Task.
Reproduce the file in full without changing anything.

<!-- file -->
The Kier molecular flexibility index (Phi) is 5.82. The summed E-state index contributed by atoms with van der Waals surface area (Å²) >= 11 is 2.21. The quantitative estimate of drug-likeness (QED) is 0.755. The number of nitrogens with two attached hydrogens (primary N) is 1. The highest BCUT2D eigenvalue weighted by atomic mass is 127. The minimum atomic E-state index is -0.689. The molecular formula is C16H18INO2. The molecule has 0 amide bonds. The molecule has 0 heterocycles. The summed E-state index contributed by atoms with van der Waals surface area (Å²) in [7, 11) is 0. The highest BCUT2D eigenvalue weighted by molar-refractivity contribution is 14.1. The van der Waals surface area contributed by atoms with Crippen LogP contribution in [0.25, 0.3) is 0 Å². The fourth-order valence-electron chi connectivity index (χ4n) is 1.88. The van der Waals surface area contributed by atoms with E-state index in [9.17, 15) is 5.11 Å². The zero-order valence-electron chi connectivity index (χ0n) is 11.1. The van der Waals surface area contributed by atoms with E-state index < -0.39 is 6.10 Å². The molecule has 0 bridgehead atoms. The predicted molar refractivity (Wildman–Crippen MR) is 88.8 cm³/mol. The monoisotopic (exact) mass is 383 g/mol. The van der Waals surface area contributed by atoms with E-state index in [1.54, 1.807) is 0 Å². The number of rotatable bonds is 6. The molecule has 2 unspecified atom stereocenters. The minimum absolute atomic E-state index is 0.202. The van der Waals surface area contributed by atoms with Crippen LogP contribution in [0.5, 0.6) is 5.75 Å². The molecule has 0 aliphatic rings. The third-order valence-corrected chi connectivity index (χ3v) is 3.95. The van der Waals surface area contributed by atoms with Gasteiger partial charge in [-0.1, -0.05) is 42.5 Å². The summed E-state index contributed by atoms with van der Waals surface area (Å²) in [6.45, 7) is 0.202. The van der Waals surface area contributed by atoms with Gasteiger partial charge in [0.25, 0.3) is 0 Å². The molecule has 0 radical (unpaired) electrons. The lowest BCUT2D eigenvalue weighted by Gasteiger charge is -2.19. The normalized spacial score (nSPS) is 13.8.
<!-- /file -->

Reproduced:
The Kier molecular flexibility index (Phi) is 5.82. The summed E-state index contributed by atoms with van der Waals surface area (Å²) >= 11 is 2.21. The quantitative estimate of drug-likeness (QED) is 0.755. The number of nitrogens with two attached hydrogens (primary N) is 1. The highest BCUT2D eigenvalue weighted by atomic mass is 127. The minimum atomic E-state index is -0.689. The molecular formula is C16H18INO2. The molecule has 0 amide bonds. The molecule has 0 heterocycles. The summed E-state index contributed by atoms with van der Waals surface area (Å²) in [7, 11) is 0. The highest BCUT2D eigenvalue weighted by molar-refractivity contribution is 14.1. The van der Waals surface area contributed by atoms with Crippen LogP contribution in [0.25, 0.3) is 0 Å². The fourth-order valence-electron chi connectivity index (χ4n) is 1.88. The van der Waals surface area contributed by atoms with E-state index in [9.17, 15) is 5.11 Å². The zero-order valence-electron chi connectivity index (χ0n) is 11.1. The van der Waals surface area contributed by atoms with E-state index < -0.39 is 6.10 Å². The molecule has 0 bridgehead atoms. The predicted molar refractivity (Wildman–Crippen MR) is 88.8 cm³/mol. The monoisotopic (exact) mass is 383 g/mol. The van der Waals surface area contributed by atoms with E-state index in [1.54, 1.807) is 0 Å². The number of rotatable bonds is 6. The molecule has 2 unspecified atom stereocenters. The minimum absolute atomic E-state index is 0.202. The van der Waals surface area contributed by atoms with Crippen LogP contribution in [0.5, 0.6) is 5.75 Å². The molecule has 0 aliphatic rings. The third-order valence-corrected chi connectivity index (χ3v) is 3.95. The van der Waals surface area contributed by atoms with Gasteiger partial charge in [-0.1, -0.05) is 42.5 Å². The summed E-state index contributed by atoms with van der Waals surface area (Å²) in [6.45, 7) is 0.202. The van der Waals surface area contributed by atoms with Gasteiger partial charge in [0.25, 0.3) is 0 Å². The molecule has 0 radical (unpaired) electrons. The lowest BCUT2D eigenvalue weighted by Gasteiger charge is -2.19. The normalized spacial score (nSPS) is 13.8.